In Rise of the Robots, Martin Ford describes how smart machines are starting to replace human workers in more and more kinds of work, raising the threat of a “jobless future.” He sees no alternative but a government-guaranteed basic income to support the millions of people who will have trouble finding jobs.
Although I have described Ford’s outlook as bleak, I am not opposed to letting machines do the work they can do better and more efficiently than humans. Nor am I opposed to strengthening the social safety net to assist workers who are most hurt by this transformation. What I do want to suggest is that Ford’s focus on job destruction alone may miss some of the more positive possibilities of the information economy.
Where does displaced labor go?
In the late nineteenth and early twentieth centuries, the United States experienced a dramatic decline in farm jobs, as we transitioned from a predominantly agricultural society to an urban industrial society. That was a hardship for many former farmworkers, who had to move to the city and compete with other displaced workers for whatever wages they could get. The “Great Migration” of African Americans from the rural South and waves of mostly Southern and Eastern European immigrants heightened the competition and provoked racial and ethnic conflict.
Nevertheless, the situation did not result in protracted high unemployment. The expansion of manufacturing and service industries absorbed most of the displaced workers. In addition, a lot of human activity was shifted away from employment by shortening the work week, phasing out child labor, and encouraging retirement. The Fair Labor Standards Act of 1938 reduced the standard work week to 40 hours and established minimum wages and overtime pay for many workers. These measures distributed the available work more widely, while keeping incomes up. The expansion of leisure also helped create job opportunities in leisure industries such as travel.
Ford would say that the ways we have avoided high unemployment in the past are no longer relevant, since we now face worker displacement on a much larger scale. As an artificial intelligence expert, he is focused more on how machines will work than on how humans can create and distribute work for themselves. He is very imaginative when it comes to what robots might do, but less imaginative when it comes to how humans might adapt. He seems to be making a couple of simplifying assumptions: first, that there’s only a fixed amount of work to be done; and second, that whatever work remains for humans after the robots move in must be hogged by the few rather than shared by the many. If these assumptions are wrong, then the job outlook isn’t as bleak as he makes it out to be.
Will humans still work?
IBM used to have a slogan: “Machines should work; humans should think.” Now that the machines are getting smarter, that distinction is harder to defend. Martin Ford’s slogan might be: “Machines should work and think, and a lot of humans should just consume.”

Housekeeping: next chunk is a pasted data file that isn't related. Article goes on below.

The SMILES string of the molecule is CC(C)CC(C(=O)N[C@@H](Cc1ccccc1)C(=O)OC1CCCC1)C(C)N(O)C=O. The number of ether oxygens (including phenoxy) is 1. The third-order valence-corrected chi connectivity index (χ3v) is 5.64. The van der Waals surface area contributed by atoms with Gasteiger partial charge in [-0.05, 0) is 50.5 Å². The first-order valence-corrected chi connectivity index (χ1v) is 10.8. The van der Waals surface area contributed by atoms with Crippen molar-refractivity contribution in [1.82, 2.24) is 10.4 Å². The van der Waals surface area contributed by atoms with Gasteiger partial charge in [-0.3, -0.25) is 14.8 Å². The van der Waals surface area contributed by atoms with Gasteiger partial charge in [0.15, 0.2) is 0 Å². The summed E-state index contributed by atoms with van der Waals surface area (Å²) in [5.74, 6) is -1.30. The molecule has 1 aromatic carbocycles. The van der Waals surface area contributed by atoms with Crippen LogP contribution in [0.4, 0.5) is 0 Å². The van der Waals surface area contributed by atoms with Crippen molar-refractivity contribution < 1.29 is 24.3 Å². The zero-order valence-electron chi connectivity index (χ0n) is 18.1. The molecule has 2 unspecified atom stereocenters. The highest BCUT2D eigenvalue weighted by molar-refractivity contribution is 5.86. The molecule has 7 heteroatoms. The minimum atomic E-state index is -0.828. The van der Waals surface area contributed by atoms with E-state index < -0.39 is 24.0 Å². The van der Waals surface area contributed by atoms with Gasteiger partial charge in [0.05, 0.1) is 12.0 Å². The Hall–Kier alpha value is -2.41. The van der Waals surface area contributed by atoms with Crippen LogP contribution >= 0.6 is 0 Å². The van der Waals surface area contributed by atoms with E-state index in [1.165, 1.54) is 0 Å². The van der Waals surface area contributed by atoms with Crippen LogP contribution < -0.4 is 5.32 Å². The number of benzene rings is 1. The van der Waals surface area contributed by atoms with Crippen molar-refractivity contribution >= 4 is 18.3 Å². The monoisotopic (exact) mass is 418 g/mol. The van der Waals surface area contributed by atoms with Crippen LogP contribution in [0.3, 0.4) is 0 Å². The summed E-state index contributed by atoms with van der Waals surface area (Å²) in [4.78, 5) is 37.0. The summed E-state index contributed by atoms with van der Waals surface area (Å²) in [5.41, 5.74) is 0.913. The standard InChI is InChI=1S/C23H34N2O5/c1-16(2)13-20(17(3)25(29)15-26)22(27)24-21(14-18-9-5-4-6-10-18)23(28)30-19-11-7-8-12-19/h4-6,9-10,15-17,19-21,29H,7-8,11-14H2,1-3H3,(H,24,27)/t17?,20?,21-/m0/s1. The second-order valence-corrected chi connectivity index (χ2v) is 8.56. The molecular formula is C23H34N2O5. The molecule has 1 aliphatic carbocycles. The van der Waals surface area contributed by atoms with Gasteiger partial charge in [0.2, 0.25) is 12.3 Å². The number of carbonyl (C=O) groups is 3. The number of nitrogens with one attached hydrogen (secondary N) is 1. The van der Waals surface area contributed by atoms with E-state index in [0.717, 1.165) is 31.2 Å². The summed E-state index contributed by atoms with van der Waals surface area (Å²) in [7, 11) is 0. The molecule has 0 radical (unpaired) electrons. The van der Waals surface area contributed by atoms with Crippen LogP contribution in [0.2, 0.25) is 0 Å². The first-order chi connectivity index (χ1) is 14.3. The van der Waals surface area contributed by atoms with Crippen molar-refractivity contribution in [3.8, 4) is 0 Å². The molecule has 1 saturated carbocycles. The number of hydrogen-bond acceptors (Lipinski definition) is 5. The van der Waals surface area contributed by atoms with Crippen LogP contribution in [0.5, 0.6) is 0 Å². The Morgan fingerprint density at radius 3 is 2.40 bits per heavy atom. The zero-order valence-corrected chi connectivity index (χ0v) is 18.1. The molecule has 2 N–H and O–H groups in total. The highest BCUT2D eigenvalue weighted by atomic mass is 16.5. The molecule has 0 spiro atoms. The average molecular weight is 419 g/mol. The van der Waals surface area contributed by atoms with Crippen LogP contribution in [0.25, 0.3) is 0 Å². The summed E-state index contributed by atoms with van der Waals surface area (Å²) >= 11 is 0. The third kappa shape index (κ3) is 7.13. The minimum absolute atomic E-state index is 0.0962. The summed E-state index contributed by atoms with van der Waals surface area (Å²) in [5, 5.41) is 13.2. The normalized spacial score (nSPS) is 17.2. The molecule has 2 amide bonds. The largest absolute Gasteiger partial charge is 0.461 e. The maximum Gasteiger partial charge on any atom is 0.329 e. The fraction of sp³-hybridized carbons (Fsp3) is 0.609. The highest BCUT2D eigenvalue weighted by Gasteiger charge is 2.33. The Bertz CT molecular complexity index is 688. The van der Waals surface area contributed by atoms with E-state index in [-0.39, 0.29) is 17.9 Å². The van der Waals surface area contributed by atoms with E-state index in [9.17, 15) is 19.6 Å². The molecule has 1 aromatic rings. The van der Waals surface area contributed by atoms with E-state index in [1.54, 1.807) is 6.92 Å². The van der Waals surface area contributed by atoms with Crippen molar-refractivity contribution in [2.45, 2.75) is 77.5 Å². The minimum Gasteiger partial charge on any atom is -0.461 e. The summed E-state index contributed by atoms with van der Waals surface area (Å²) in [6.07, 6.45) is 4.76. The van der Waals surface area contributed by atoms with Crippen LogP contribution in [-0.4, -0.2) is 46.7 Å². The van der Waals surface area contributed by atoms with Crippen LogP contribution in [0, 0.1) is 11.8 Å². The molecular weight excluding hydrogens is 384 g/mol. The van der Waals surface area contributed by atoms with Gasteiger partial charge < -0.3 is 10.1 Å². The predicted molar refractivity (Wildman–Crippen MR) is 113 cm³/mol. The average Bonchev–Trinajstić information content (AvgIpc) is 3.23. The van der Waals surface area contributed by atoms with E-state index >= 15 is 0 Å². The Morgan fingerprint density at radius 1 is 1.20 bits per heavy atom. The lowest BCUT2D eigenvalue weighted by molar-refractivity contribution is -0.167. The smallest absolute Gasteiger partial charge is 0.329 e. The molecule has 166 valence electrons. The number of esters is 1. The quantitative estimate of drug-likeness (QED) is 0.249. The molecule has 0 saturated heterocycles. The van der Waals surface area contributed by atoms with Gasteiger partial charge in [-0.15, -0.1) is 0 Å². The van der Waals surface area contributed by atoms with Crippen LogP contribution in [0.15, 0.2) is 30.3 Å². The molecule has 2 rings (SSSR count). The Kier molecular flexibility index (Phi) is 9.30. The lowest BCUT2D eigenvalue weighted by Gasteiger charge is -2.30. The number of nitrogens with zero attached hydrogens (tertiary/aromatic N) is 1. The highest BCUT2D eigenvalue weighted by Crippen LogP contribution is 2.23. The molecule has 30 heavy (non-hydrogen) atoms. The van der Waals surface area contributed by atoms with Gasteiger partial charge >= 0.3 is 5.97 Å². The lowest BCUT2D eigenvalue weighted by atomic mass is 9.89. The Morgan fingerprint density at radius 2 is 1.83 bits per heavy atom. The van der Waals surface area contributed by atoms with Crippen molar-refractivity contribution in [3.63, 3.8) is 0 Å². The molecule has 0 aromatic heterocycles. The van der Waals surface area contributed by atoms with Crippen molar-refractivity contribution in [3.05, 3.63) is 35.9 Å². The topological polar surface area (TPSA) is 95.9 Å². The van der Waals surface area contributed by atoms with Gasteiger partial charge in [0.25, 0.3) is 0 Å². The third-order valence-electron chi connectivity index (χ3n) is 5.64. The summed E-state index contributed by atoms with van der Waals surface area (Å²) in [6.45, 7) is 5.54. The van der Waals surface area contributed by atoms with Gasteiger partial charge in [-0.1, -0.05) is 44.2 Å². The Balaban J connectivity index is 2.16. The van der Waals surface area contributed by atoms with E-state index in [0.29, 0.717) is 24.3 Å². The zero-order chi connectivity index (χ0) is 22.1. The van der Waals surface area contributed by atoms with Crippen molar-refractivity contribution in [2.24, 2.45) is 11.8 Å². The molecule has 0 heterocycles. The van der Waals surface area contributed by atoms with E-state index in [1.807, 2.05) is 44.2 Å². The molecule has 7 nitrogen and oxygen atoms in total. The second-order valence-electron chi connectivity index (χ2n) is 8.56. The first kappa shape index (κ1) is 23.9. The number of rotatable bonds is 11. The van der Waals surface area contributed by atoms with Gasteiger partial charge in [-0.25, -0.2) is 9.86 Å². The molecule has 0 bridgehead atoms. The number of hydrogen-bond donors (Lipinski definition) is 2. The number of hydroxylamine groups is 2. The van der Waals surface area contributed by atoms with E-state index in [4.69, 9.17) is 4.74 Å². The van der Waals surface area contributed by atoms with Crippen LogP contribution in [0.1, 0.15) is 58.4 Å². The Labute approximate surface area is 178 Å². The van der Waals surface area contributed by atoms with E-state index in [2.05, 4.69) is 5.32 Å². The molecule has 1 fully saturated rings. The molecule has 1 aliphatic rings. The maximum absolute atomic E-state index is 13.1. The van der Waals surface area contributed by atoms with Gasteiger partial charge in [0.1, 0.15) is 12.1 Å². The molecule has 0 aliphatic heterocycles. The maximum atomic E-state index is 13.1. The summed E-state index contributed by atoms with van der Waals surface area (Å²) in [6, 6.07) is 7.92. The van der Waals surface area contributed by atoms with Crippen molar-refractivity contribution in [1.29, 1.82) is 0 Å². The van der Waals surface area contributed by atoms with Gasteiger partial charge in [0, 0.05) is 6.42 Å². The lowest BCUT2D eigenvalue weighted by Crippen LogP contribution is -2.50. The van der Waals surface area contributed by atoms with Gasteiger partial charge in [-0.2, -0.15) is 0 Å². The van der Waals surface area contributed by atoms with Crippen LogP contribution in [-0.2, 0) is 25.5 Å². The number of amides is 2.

That’s a little unfair however, since Ford himself acknowledges that computers think only in a very limited and specialized sense. “Even IBM’s Watson, perhaps the most impressive demonstration of machine intelligence to date, doesn’t come close to anything that might reasonably be compared to general, human-like intelligence. Indeed, outside the realm of science fiction, all functional artificial intelligence technology is, in fact, narrow AI.” Ford is also more reluctant than other computer scientists to assume that general machine intelligence is inevitable or even possible, or to speculate that robots will soon have the ability to rebel against their creators.
Some brilliant philosophers and scientists have questioned whether a dead machine could ever have the capabilities of any living organism, let alone a human one. (See, for example, Robert Rosen’s Life Itself.) Arguments for continuing to distinguish ourselves from machines are not confined to religious traditionalists or Cartesian dualists who look for an immaterial soul within an otherwise mechanical system. They are made by scientists like Stuart Kauffman, who have a less reductionist and mechanistic conception of nature itself. Many thinkers reject the idea that the universe in general and human thought in particular is reducible to algorithm (computational procedure). Philosophers in the Whitehead tradition argue that each human experience is a unique creation that synthesizes a multitude of past experiences. We should be careful about extrapolating from what we know well–our own machines–to aspects of the natural world that remain deeply mysterious to us.
Granted that computers can simulate human work by detecting patterns in what humans have already done. That includes existing works of art. A computer has “already produced millions of unique compositions in the modernist classical style.” But humans invented that style by experiencing and expressing modernity. The human creative work is a synthesis and expression of lived experience. The machine simulation is a meaningless exercise because the dead machine has no lived experience to express.
Ford says that narrow intelligence is all that the machines need in order to do most human work, since “the tasks that occupy the majority of the workforce are, on some level, largely routine and predictable.” But maybe the reason why so many jobs have been routine and predictable is precisely because we haven’t had anyone besides humans to do the boring work until now. Now that we can automate more of what we’ve been doing, how do we know there isn’t some new frontier of creative activity for humans to explore?